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Estate Landscape

Aden Country Park has a charming balanced landscape. The landscape includes informal woodland, managed parkland, rhododendron-lined paths, Victorian arboretum, wild flower meadows, and secluded gardens.

Aden Autumn Trees

Over a period of almost 200 years, the Russell family transformed the Aden estate. The first Laird, Alexander Russel of Montcoffer (died 1798), re-organised his tenant farms, planted woods for shelter, and built a modest house overlooking the South Ugie. The second Laird, Alexander Russel(l) (died 1829), was responsible for the creation of the rare semi-circular farm steading, built around 1800.

Aden Mansion House

The fourth Laird, James Russell (1797-1875), enlarged the mansion house, commissioning the influential Scottish architect John Smith (1781-1852). His wife, Caroline Lambton (died 1864), re-designed the grounds, planting many specimen trees and creating landscaped gardens and hothouses. A coach-house and gate lodges were added in 1832. The gasworks, laundry and icehouse are further evidence of the Russell family’s lavish lifestyle during Aden’s Victorian heyday.

Aden Walled Garden

The significance of Aden’s natural heritage features were first recorded in 1860 and there has been continuous tree cover at Aden for several centuries, with many areas of the park considered to be of high potential habitat value. Parts of the woodlands are identified on the Forestry Commissions Native Woodland Survey of Scotland (NWSS) as Plantations on an Ancient Woodland Site (PAWS) and as Wet Woodland.

Aden Lake with Trees and Swans

The woodland lies within a designed and managed cultural landscape and dominated by settlement, small scale mixed farming and varied woodlands which have been shaped over the years by historical planting fashions associated with the former owners of the estate. Many of these features still exist in the more formal part of the Country Park.

The woodlands at Aden are a mixture of maturing Spruce, Pine and Douglas Fir plantations, naturally regenerated birch woodland which sprang up after coniferous plantations were cleared in the 1990s, planted broadleaved woodland which has been established over the last 30 years, mature beech and elm woodland and an area of wet woodland comprising alder and willow trees.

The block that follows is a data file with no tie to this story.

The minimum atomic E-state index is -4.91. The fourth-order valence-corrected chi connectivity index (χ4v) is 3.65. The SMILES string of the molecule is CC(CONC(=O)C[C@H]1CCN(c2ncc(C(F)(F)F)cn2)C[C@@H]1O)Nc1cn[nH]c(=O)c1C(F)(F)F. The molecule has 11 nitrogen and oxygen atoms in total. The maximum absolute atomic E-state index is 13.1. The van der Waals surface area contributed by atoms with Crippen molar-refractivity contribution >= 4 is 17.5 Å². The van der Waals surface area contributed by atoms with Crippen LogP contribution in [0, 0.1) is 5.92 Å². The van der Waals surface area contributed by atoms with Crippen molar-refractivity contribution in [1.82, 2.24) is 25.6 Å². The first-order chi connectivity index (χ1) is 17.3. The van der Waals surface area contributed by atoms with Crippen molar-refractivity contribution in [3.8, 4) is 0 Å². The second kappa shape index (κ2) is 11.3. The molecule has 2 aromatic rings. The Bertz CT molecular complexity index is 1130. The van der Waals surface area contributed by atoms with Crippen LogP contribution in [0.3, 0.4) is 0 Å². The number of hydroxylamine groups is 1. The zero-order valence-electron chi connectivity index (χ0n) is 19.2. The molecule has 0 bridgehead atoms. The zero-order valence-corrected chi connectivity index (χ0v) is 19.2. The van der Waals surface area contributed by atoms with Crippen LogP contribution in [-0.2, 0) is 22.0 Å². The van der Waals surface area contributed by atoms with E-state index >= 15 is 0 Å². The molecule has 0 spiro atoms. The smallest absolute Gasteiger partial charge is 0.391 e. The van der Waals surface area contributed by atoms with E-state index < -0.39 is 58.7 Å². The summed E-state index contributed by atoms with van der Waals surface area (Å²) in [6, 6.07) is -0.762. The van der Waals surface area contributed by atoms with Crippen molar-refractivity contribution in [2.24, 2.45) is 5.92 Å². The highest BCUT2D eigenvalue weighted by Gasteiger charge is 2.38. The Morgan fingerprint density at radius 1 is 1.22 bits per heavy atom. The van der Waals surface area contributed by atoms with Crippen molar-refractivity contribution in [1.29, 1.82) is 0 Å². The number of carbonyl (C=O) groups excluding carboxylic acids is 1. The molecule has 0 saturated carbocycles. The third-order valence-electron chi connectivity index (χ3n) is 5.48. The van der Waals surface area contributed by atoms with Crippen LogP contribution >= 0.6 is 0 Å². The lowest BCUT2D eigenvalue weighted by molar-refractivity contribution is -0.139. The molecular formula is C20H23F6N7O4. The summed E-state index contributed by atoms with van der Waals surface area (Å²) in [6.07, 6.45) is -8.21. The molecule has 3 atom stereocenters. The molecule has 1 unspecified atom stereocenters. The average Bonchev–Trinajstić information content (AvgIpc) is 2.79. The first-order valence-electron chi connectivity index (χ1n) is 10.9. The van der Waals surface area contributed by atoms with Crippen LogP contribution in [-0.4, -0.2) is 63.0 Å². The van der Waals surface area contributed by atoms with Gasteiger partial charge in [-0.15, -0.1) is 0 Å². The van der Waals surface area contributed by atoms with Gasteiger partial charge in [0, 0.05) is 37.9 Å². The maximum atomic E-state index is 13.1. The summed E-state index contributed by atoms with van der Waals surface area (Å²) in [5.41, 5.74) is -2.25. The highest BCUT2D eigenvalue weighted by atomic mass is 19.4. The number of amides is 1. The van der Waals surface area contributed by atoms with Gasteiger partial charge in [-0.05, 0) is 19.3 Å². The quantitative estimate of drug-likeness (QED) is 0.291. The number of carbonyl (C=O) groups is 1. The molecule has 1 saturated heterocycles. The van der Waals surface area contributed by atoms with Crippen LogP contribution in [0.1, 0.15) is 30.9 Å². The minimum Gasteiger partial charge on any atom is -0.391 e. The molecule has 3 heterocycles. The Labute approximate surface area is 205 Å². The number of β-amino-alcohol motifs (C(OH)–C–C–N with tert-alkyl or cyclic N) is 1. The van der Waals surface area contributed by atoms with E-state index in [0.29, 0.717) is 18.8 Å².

Aden Victorian Arboretum

These plantations and more natural woods complement the more formal plantings in the Victorian Arboretum and the new Arboretum with their specimen trees from around the world like Monkey Puzzle and Southern Beech from South America, Giant Redwood from North America and Ginko from China.

Aden Sawmill

Some of the conifer plantations are being managed to provide timber for the Aden Sawmill for fencing and benches for use in the park. The birch and broad-leaved woodlands are being sensitively managed to provide natural habitats for woodland flora and animals and birds like red squirrels, woodpeckers and roe deer.

Woods take a long time to mature and over the forthcoming decades they will develop into mature woodlands of great value for nature and carbon storage. Where it is safe, dead trees are left to decay to return carbon and nutrients to the soil and to provide a valuable habitat for insects and fungi which in turn provide food for birds like woodpeckers